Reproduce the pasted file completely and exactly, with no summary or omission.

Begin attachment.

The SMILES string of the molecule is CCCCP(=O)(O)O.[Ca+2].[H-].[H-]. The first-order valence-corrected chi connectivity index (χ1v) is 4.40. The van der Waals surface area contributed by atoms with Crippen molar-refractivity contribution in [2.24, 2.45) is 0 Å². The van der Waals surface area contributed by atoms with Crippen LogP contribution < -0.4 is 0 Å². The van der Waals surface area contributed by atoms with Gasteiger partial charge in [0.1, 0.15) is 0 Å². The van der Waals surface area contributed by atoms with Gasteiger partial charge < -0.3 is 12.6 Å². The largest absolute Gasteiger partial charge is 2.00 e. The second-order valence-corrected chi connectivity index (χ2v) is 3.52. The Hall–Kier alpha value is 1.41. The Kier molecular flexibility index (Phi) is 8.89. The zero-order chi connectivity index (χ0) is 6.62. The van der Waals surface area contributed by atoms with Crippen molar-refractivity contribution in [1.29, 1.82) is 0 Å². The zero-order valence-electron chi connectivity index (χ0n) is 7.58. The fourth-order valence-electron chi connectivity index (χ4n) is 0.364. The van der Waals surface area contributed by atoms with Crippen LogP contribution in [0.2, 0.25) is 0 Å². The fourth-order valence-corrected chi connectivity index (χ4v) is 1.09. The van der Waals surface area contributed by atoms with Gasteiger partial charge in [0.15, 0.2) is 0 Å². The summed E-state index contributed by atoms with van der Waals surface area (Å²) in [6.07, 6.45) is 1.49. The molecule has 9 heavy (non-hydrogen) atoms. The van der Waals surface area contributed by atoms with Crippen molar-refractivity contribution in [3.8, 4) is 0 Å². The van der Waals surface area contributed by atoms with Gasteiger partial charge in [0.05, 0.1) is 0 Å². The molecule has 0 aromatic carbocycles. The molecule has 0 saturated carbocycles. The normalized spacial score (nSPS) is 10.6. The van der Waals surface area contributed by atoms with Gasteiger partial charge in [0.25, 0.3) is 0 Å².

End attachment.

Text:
The SMILES string of the molecule is CCCCP(=O)(O)O.[Ca+2].[H-].[H-]. The first-order valence-corrected chi connectivity index (χ1v) is 4.40. The van der Waals surface area contributed by atoms with Crippen molar-refractivity contribution in [2.24, 2.45) is 0 Å². The van der Waals surface area contributed by atoms with Crippen LogP contribution < -0.4 is 0 Å². The van der Waals surface area contributed by atoms with Gasteiger partial charge in [0.1, 0.15) is 0 Å². The van der Waals surface area contributed by atoms with Gasteiger partial charge < -0.3 is 12.6 Å². The largest absolute Gasteiger partial charge is 2.00 e. The second-order valence-corrected chi connectivity index (χ2v) is 3.52. The Hall–Kier alpha value is 1.41. The Kier molecular flexibility index (Phi) is 8.89. The zero-order chi connectivity index (χ0) is 6.62. The van der Waals surface area contributed by atoms with Crippen molar-refractivity contribution in [1.29, 1.82) is 0 Å². The zero-order valence-electron chi connectivity index (χ0n) is 7.58. The fourth-order valence-electron chi connectivity index (χ4n) is 0.364. The van der Waals surface area contributed by atoms with Crippen LogP contribution in [0.2, 0.25) is 0 Å². The fourth-order valence-corrected chi connectivity index (χ4v) is 1.09. The van der Waals surface area contributed by atoms with Gasteiger partial charge in [0.15, 0.2) is 0 Å². The summed E-state index contributed by atoms with van der Waals surface area (Å²) in [6.07, 6.45) is 1.49. The molecule has 9 heavy (non-hydrogen) atoms. The van der Waals surface area contributed by atoms with Crippen molar-refractivity contribution in [3.8, 4) is 0 Å². The van der Waals surface area contributed by atoms with Gasteiger partial charge in [0.05, 0.1) is 0 Å². The molecule has 0 aromatic carbocycles. The molecule has 0 saturated carbocycles. The normalized spacial score (nSPS) is 10.6. The van der Waals surface area contributed by atoms with Gasteiger partial charge in [0.25, 0.3) is 0 Å².